With winter firmly in the rearview mirror, it's time to make sure your vehicle is ready for the summer roads ahead because
It's estimated that about 18 per cent of all greenhouse gas emissions in Canada come from the cars we drive and how we drive them. With almost one-fifth of greenhouse gas emissions coming from our cars, there's a lot we can do to drive change and minimize our impact on the environment as motorists.
Here it comes again!
Unifor has done more in the last three months to secure the industry's footprint in Canada and offer a brighter future for autoworkers, their families and their communities, than governments have in the last 10 years. Our union secured this without an auto pact in place.
The leaves are beginning to fall, the nights are getting longer and the daytime temperatures are dropping. Yes, the autumn season is upon us. To ensure your vehicle is ready for the changing weather conditions ahead, we're uncovering the truth behind 11 popular driving myths so you can brush up on your knowledge of your car and the roads.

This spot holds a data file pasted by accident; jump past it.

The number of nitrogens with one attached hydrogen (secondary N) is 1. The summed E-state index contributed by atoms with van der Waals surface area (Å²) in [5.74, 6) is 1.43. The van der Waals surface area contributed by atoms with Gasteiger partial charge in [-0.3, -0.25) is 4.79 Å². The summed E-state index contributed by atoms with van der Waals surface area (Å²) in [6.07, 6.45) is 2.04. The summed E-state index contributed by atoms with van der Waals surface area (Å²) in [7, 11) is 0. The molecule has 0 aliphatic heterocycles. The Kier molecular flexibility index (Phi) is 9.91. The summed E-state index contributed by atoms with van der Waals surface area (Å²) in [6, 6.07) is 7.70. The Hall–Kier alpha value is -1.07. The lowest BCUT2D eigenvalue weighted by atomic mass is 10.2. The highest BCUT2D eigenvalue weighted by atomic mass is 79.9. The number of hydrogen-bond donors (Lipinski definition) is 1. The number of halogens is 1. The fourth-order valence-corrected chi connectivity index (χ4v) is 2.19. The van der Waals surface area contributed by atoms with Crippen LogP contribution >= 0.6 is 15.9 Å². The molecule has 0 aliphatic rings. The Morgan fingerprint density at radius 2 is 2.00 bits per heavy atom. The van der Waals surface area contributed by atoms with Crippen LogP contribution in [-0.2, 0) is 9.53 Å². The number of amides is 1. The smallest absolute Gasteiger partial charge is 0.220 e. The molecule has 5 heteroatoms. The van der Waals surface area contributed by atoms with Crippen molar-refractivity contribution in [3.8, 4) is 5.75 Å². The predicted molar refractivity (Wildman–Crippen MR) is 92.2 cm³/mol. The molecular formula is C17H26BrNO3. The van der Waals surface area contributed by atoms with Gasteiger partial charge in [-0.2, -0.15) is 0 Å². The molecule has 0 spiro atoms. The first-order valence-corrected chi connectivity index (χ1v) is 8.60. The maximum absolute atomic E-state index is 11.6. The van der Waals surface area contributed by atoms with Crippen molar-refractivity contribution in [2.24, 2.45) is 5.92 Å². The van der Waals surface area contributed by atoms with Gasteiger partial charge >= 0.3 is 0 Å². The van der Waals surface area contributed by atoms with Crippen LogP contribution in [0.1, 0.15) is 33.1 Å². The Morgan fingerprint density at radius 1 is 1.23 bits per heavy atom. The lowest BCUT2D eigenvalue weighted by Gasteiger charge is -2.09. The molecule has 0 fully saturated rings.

When it comes down to it, an electric car can actually save you thousands of dollars down the road when it comes to fuel costs. In addition, some provinces have launched incentive campaigns to help drivers subsidize the initial purchase price. In Ontario for example, drivers can save up to $13,000 on eligible vehicles thanks to incentives.
Getting your driver's licence is an exciting time in your life. It allows you the freedom of taking to the open road, either to visit friends, explore far away locales or simply get you back and forth to work in a timely manner. But, with Ontario's graduating licensing program this means these privileges come with limits.
With other countries recognizing the importance of the auto industry to their economies and to the general prosperity of their people, why invest in a country that for 10 years refused to partner with the industry to create good jobs?
The purchase of a car is a significant expense for anyone, especially money-conscious millennials who are saving for the future and entering the phase of their lives with many large purchases ahead. Turns out, millennials are changing the scope of car ownership.
According to a new study, when it comes to your romantic desirability, your choice in vehicle doesn't matter -- at least not in the way that you'd think. As it turns out, breaking the bank on an exotic car won't increase your chances of being lucky in love, as the majority of Canadians (51 per cent) find mainstream brands, such as Ford and Toyota, most attractive for a potential mate to drive -- even over luxury and exotic cars.